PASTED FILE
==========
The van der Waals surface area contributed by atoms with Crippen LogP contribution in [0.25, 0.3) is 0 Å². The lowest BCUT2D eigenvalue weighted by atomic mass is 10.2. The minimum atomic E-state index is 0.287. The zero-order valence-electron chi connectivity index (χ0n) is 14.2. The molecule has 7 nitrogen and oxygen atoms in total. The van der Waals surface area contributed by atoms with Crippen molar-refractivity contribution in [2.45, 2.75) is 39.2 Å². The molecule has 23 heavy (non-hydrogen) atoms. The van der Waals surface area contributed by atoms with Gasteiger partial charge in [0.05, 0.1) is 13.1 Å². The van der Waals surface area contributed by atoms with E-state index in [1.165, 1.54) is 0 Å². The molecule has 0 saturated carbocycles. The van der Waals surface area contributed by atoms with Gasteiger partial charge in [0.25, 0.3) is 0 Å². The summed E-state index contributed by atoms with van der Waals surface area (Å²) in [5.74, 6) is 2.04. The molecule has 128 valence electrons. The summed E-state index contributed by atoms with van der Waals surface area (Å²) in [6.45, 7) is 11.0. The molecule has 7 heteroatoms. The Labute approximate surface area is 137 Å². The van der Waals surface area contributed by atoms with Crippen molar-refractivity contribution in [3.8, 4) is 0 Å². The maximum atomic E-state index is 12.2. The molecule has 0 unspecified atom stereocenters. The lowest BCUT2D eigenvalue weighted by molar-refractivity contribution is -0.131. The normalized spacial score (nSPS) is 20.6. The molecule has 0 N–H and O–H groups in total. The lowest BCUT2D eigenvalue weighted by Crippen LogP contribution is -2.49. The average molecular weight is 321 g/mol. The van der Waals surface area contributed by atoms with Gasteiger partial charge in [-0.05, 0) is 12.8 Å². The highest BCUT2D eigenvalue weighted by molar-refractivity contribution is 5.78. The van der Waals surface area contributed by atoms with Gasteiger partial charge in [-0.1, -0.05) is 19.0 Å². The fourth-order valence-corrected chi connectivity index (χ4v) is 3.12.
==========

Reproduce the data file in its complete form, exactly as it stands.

The van der Waals surface area contributed by atoms with Crippen LogP contribution in [0.25, 0.3) is 0 Å². The lowest BCUT2D eigenvalue weighted by atomic mass is 10.2. The minimum atomic E-state index is 0.287. The zero-order valence-electron chi connectivity index (χ0n) is 14.2. The molecule has 7 nitrogen and oxygen atoms in total. The van der Waals surface area contributed by atoms with Crippen molar-refractivity contribution in [2.45, 2.75) is 39.2 Å². The molecule has 23 heavy (non-hydrogen) atoms. The van der Waals surface area contributed by atoms with Gasteiger partial charge in [0.05, 0.1) is 13.1 Å². The van der Waals surface area contributed by atoms with E-state index in [1.165, 1.54) is 0 Å². The molecule has 0 saturated carbocycles. The van der Waals surface area contributed by atoms with Gasteiger partial charge in [0.25, 0.3) is 0 Å². The summed E-state index contributed by atoms with van der Waals surface area (Å²) in [5.74, 6) is 2.04. The molecule has 128 valence electrons. The summed E-state index contributed by atoms with van der Waals surface area (Å²) in [6.45, 7) is 11.0. The molecule has 7 heteroatoms. The Labute approximate surface area is 137 Å². The van der Waals surface area contributed by atoms with Crippen molar-refractivity contribution in [3.8, 4) is 0 Å². The maximum atomic E-state index is 12.2. The molecule has 0 unspecified atom stereocenters. The lowest BCUT2D eigenvalue weighted by molar-refractivity contribution is -0.131. The normalized spacial score (nSPS) is 20.6. The molecule has 0 N–H and O–H groups in total. The lowest BCUT2D eigenvalue weighted by Crippen LogP contribution is -2.49. The average molecular weight is 321 g/mol. The van der Waals surface area contributed by atoms with Gasteiger partial charge in [-0.05, 0) is 12.8 Å². The highest BCUT2D eigenvalue weighted by molar-refractivity contribution is 5.78. The van der Waals surface area contributed by atoms with Gasteiger partial charge in [-0.1, -0.05) is 19.0 Å². The fourth-order valence-corrected chi connectivity index (χ4v) is 3.12.